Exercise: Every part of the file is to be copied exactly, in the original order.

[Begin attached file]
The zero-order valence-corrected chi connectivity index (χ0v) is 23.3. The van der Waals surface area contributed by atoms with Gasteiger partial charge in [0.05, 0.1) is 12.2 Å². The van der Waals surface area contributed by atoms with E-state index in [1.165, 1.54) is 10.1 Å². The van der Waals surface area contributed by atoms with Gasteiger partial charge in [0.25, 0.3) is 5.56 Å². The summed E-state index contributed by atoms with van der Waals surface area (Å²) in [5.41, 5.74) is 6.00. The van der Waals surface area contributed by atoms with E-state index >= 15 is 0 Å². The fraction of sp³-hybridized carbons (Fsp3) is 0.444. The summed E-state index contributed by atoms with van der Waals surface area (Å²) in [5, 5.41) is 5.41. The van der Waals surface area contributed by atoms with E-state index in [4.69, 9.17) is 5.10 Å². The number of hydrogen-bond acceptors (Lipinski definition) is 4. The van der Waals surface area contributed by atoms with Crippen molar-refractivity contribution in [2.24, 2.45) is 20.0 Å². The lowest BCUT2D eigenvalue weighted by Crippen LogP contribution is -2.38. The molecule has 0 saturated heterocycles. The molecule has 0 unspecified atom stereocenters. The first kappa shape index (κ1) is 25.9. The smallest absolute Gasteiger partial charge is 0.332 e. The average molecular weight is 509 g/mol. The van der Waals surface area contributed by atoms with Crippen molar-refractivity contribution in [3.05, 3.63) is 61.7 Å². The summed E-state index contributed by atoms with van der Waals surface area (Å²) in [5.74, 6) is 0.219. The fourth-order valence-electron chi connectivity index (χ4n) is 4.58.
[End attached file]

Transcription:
The zero-order valence-corrected chi connectivity index (χ0v) is 23.3. The van der Waals surface area contributed by atoms with Gasteiger partial charge in [0.05, 0.1) is 12.2 Å². The van der Waals surface area contributed by atoms with E-state index in [1.165, 1.54) is 10.1 Å². The van der Waals surface area contributed by atoms with Gasteiger partial charge in [0.25, 0.3) is 5.56 Å². The summed E-state index contributed by atoms with van der Waals surface area (Å²) in [5.41, 5.74) is 6.00. The van der Waals surface area contributed by atoms with E-state index >= 15 is 0 Å². The fraction of sp³-hybridized carbons (Fsp3) is 0.444. The summed E-state index contributed by atoms with van der Waals surface area (Å²) in [5, 5.41) is 5.41. The van der Waals surface area contributed by atoms with E-state index in [4.69, 9.17) is 5.10 Å². The number of hydrogen-bond acceptors (Lipinski definition) is 4. The van der Waals surface area contributed by atoms with Crippen molar-refractivity contribution in [2.24, 2.45) is 20.0 Å². The lowest BCUT2D eigenvalue weighted by Crippen LogP contribution is -2.38. The molecule has 0 saturated heterocycles. The molecule has 0 unspecified atom stereocenters. The first kappa shape index (κ1) is 25.9. The smallest absolute Gasteiger partial charge is 0.332 e. The average molecular weight is 509 g/mol. The van der Waals surface area contributed by atoms with Crippen molar-refractivity contribution in [3.05, 3.63) is 61.7 Å². The summed E-state index contributed by atoms with van der Waals surface area (Å²) in [5.74, 6) is 0.219. The fourth-order valence-electron chi connectivity index (χ4n) is 4.58.